Can you tell if your friend is using?
Is my friend using drugs and how can I tell?
Can you tell if your friend is using? Many substance abusers are almost professional at their ability to hide their usage from family and close friends. Sometimes, when the tragedy of an overdose occurs, disbelief is the first reaction a family member will experience because they simply didn’t know. If not for any other reason than to equip you with knowledge, here are a bunch of signs you can look out for to find out if your friend is using and abusing a substance.
8 Common indicators that a person is using a substance
- Signs of disorientation. You may notice that your friend is oblivious to their surroundings and cannot keep up with the conversation at hand.
- Strange and unusual behaviour. If your friend is dead quiet usually and all of a sudden gets into a brawl or causes trouble at the pub, there is a good chance they could be using drugs.
- Signs of irritability or agitated behaviour. A friend can quickly and without prompting become nervous, jumpy and easily upset if they are on drugs.
- Odd injuries. All of a sudden your friend, the picture of health comes to your house and has a bloody nose or strange bruising on his body? The various types of methods used to ingest drugs, like snorting or injecting can cause damage to the body which are quite easy to pick up. Some examples of these include veins collapsing and bruising from needle punctures or a bleeding nose from inhaling crushed drugs through a straw.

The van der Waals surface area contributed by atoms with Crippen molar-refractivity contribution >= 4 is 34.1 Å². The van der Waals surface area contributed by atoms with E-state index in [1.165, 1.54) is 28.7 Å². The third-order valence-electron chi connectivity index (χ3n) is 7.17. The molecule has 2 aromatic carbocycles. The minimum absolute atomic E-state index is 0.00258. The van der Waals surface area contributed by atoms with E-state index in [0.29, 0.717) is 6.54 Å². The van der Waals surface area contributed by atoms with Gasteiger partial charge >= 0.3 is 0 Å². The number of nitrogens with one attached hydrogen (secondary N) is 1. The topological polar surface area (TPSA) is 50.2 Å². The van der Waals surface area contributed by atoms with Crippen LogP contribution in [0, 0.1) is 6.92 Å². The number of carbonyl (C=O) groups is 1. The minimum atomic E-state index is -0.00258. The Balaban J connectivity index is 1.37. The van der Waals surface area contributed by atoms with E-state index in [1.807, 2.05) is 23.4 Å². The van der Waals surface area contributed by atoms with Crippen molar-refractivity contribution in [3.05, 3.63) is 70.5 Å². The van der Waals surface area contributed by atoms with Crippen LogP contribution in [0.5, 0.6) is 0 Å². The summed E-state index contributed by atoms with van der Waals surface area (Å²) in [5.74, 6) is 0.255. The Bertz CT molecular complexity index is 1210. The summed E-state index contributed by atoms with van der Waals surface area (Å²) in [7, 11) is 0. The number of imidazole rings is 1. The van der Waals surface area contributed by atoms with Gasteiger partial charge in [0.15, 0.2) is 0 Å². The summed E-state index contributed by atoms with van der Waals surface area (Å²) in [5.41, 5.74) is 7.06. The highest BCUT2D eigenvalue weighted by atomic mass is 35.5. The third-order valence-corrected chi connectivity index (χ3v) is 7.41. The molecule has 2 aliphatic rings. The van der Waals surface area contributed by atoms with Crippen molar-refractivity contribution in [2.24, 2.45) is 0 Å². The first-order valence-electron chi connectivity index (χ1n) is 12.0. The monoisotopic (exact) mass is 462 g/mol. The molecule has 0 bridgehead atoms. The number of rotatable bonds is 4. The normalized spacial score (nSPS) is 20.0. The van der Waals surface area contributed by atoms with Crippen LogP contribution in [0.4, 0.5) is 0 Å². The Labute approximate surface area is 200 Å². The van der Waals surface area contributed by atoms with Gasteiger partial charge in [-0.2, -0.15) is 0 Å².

- Difficulty with breathing. Quite a few drugs have the main function of suppressing the central nervous system. This can slow down the very regular repetition of breathing, to deadly levels. In fact, it is good to know that shallow, laboured breathing is a sign that an overdose is happening with someone using.
- Weird smells. Marijuana gives off a pungent smell, a mix between smoky and what is commonly described as a “”skunky” odour. This is often masked with the smell of incense, using mouthwash or even spraying air fresheners. If you constantly notice an uncommon smell around your friend, chances are he is hiding something from your nose.
- Sweaty hands on a lukewarm day. Have you noticed that your friend has the chills even though the weather says otherwise? Or perhaps sweating on a cold day? A runny nose and bloodshot eyes are similar tell-tale signs that your using friend may well be high. Also look out for excessive rubbing of the nose, as it is a sure sign of a current, future using or just finished nasal drug intake.
- Sunglasses and covering of the body. Wearing sunglasses indoors or long sleeve shirts on a warm day may be a fashion trend, but they may also be covering a more sinister agenda – drug using. Sunglasses hide bloodshot eyes and long sleeve shirts can cover track marks on the arms.
My friend is high, now what?
If you have found out that your friend is actually using and in fact high, and you are concerned about what happens next, read on. It’s a slow and steady spiral downwards, and the previous points listed are just the beginning of what’s to come.